Volvo equals safety. Volvo equals unbreakable. Those are the attributes often associated with Volvo cars. In fact, Volvo is probably the only brand that never had to pay a single cent for quasi Volvo ads memes made by Volvo fans that has reached millions of eyeballs on the Internet.
The most famous Volvo meme was probably the spin on the Fast and Furious 7’s tank scene, which thanks to a 1 second cameo appearance of a Volvo, probably an 850, soon took a life of its own, making Volvo more popular than any other hero cars used in the movie.
At the same time, there is also a maxim in the automotive industry “Safety doesn’t sell,” a famous quote by Lee Iacocca, former CEO of Ford, who was credited for creating the iconic Ford Mustang.
Consumers appreciate safety, but not to the point that they are willing to pay a lot more extra for it (safety costs a lot of money to engineer). Safety is logic, safety left brain, safety is not sexy.
People might buy a cheap, reliable commuter car with their left brain, but they open their wallets a lot more for premium goods that tugs their emotions, things that the right brain likes, things that are sexy, purchases that makes them feel good.
Volvo has been around since 1927. It has its ups and down, and if Volvo wants to continue to survive well into the next few decades, it needs to build its business around generating sustainable desire for its cars. Safety will remain its core, but its cars need to look desirable as well.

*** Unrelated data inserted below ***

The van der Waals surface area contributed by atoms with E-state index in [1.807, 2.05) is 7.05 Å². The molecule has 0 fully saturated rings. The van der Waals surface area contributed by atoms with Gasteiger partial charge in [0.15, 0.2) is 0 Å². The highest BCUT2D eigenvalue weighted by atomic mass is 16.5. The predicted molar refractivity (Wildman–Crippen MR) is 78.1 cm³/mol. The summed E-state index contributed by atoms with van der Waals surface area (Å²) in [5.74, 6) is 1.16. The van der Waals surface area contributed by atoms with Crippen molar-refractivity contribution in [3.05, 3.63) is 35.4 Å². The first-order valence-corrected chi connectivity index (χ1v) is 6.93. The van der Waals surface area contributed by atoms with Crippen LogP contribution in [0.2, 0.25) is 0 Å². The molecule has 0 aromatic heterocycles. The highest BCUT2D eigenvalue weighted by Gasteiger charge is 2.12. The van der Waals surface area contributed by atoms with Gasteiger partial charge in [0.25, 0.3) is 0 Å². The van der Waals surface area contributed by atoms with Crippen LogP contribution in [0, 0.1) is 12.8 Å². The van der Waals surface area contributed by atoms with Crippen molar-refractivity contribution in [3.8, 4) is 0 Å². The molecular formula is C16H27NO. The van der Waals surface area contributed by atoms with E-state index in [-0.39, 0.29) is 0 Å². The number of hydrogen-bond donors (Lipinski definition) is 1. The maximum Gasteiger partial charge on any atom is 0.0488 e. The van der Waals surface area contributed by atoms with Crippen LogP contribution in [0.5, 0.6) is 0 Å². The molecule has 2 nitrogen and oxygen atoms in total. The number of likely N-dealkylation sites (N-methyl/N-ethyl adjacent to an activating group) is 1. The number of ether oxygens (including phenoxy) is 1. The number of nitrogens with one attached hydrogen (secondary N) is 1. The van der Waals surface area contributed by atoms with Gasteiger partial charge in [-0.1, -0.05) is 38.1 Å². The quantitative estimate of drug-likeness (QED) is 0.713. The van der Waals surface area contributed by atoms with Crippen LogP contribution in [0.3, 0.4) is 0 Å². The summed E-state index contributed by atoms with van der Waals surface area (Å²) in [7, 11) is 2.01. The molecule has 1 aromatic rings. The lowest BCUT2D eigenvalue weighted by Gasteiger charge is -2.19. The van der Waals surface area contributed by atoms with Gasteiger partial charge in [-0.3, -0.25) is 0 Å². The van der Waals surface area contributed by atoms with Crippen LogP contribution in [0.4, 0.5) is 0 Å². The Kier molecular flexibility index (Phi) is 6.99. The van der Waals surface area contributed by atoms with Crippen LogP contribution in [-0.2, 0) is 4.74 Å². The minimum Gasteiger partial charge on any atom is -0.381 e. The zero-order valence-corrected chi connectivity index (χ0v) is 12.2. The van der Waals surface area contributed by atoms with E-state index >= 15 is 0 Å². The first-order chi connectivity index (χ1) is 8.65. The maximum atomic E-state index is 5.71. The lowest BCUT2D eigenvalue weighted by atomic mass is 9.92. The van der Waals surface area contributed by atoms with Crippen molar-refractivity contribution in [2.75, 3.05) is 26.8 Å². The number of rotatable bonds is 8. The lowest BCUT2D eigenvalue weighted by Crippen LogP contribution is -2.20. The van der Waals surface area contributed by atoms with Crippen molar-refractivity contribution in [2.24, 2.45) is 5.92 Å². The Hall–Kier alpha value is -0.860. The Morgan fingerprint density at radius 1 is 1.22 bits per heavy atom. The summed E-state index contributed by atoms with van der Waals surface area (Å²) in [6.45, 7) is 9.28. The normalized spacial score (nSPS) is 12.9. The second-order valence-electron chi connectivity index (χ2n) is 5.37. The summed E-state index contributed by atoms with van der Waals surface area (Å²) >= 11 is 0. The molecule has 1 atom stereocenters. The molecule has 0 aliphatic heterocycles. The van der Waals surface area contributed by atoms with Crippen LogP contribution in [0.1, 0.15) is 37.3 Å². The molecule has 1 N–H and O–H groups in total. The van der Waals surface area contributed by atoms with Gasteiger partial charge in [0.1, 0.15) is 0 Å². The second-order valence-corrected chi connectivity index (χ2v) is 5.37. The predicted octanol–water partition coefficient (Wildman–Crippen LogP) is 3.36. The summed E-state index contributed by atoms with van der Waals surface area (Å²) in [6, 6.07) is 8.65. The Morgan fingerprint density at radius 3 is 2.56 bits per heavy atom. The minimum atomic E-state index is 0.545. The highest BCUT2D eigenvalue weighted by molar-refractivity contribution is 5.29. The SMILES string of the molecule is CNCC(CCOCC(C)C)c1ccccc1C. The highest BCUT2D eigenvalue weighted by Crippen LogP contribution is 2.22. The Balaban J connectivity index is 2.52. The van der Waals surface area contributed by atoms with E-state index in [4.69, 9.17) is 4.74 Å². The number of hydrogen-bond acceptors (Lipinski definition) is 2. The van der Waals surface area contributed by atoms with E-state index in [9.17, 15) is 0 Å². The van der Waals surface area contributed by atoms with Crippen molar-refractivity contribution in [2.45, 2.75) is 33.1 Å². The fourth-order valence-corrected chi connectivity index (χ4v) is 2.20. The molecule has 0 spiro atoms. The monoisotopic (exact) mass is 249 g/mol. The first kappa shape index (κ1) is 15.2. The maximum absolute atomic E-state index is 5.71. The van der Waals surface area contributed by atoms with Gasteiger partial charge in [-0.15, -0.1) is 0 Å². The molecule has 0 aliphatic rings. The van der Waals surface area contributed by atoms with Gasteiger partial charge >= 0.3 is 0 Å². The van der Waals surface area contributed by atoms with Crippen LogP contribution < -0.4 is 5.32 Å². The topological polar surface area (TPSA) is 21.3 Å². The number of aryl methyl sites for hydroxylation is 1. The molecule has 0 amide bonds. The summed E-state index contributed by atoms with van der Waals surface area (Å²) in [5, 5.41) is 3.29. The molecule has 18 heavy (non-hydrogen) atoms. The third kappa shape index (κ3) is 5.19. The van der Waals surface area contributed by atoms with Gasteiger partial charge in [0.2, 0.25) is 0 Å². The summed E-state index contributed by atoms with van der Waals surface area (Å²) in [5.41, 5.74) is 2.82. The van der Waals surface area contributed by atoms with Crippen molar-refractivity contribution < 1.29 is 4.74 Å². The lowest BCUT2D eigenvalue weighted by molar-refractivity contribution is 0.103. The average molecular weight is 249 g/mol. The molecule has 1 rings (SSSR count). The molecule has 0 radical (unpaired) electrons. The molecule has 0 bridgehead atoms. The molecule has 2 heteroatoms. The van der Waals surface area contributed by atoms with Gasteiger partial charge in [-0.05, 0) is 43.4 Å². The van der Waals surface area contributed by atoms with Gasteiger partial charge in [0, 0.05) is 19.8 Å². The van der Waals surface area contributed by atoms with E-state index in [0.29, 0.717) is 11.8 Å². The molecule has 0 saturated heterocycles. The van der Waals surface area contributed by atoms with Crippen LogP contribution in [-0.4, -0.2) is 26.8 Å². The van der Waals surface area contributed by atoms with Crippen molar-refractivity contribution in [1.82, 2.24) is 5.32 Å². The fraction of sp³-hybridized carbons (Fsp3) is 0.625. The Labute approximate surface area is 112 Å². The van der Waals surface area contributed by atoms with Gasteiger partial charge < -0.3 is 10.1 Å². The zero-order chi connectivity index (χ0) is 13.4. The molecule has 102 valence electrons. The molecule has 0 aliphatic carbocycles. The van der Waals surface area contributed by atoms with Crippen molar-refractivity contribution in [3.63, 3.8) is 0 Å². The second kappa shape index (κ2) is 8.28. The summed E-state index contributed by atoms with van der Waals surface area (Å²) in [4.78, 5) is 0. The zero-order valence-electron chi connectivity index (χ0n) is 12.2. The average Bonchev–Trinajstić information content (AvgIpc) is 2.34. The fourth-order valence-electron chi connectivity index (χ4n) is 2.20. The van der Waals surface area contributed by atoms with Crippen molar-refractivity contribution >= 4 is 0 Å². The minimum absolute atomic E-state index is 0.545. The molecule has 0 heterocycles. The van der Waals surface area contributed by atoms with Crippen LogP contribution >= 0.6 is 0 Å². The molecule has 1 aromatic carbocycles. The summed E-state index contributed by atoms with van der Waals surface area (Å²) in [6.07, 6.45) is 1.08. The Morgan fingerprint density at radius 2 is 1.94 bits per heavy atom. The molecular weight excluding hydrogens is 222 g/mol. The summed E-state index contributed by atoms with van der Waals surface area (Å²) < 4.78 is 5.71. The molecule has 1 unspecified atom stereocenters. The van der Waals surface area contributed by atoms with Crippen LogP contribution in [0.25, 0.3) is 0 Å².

In came Peter Horbury, who in 2009 was appointed Vice President of Design at Volvo Car Corporation.
Horbury would later move to Volvo Car’s parent company Geely shortly after the V40’s launch. He was succeeded by Thomas Ingenlath, who further developed Horbury’s design language to create the very beautiful XC90, S90 and V90.
Debuting at the Geneva Motor Show in 2012, the V40 was the first all-new Volvo to feature Horbury’s new design language, which is distinctively Swedish, with all the associated elegance of understated luxury but yet functional elements that are the hallmarks of Scandinavian designs.
Building on the success of the C30, the V40 was a more expressive premium hatchback that combines the playful, sporty character of a compact car with the luxurious appeal of a larger car.